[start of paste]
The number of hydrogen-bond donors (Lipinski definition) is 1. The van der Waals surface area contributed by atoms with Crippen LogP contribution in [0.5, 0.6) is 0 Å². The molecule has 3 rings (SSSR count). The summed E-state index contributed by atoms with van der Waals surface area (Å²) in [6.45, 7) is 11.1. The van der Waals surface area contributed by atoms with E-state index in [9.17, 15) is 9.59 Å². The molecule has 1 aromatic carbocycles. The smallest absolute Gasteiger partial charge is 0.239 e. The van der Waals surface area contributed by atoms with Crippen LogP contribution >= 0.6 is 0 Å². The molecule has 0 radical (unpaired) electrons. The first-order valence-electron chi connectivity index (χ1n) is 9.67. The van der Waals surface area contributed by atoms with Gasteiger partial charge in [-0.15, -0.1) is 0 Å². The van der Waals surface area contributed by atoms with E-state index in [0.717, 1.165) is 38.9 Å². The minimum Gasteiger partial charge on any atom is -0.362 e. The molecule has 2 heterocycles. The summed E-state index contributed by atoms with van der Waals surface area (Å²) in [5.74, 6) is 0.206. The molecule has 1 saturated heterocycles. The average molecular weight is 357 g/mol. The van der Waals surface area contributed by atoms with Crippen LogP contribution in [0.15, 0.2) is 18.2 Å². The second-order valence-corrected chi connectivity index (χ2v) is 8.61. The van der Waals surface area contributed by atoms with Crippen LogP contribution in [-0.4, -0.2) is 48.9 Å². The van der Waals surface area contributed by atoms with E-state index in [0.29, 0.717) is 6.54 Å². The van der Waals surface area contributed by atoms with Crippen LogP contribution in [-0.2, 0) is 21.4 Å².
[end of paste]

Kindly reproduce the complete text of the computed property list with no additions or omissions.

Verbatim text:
The number of hydrogen-bond donors (Lipinski definition) is 1. The van der Waals surface area contributed by atoms with Crippen LogP contribution in [0.5, 0.6) is 0 Å². The molecule has 3 rings (SSSR count). The summed E-state index contributed by atoms with van der Waals surface area (Å²) in [6.45, 7) is 11.1. The van der Waals surface area contributed by atoms with E-state index in [9.17, 15) is 9.59 Å². The molecule has 1 aromatic carbocycles. The smallest absolute Gasteiger partial charge is 0.239 e. The van der Waals surface area contributed by atoms with Crippen LogP contribution >= 0.6 is 0 Å². The molecule has 0 radical (unpaired) electrons. The first-order valence-electron chi connectivity index (χ1n) is 9.67. The van der Waals surface area contributed by atoms with Gasteiger partial charge in [-0.15, -0.1) is 0 Å². The van der Waals surface area contributed by atoms with E-state index in [0.717, 1.165) is 38.9 Å². The minimum Gasteiger partial charge on any atom is -0.362 e. The molecule has 2 heterocycles. The summed E-state index contributed by atoms with van der Waals surface area (Å²) in [5.74, 6) is 0.206. The molecule has 1 saturated heterocycles. The average molecular weight is 357 g/mol. The van der Waals surface area contributed by atoms with Crippen LogP contribution in [0.15, 0.2) is 18.2 Å². The second-order valence-corrected chi connectivity index (χ2v) is 8.61. The van der Waals surface area contributed by atoms with Crippen LogP contribution in [-0.4, -0.2) is 48.9 Å². The van der Waals surface area contributed by atoms with E-state index in [0.29, 0.717) is 6.54 Å². The van der Waals surface area contributed by atoms with Crippen LogP contribution in [-0.2, 0) is 21.4 Å².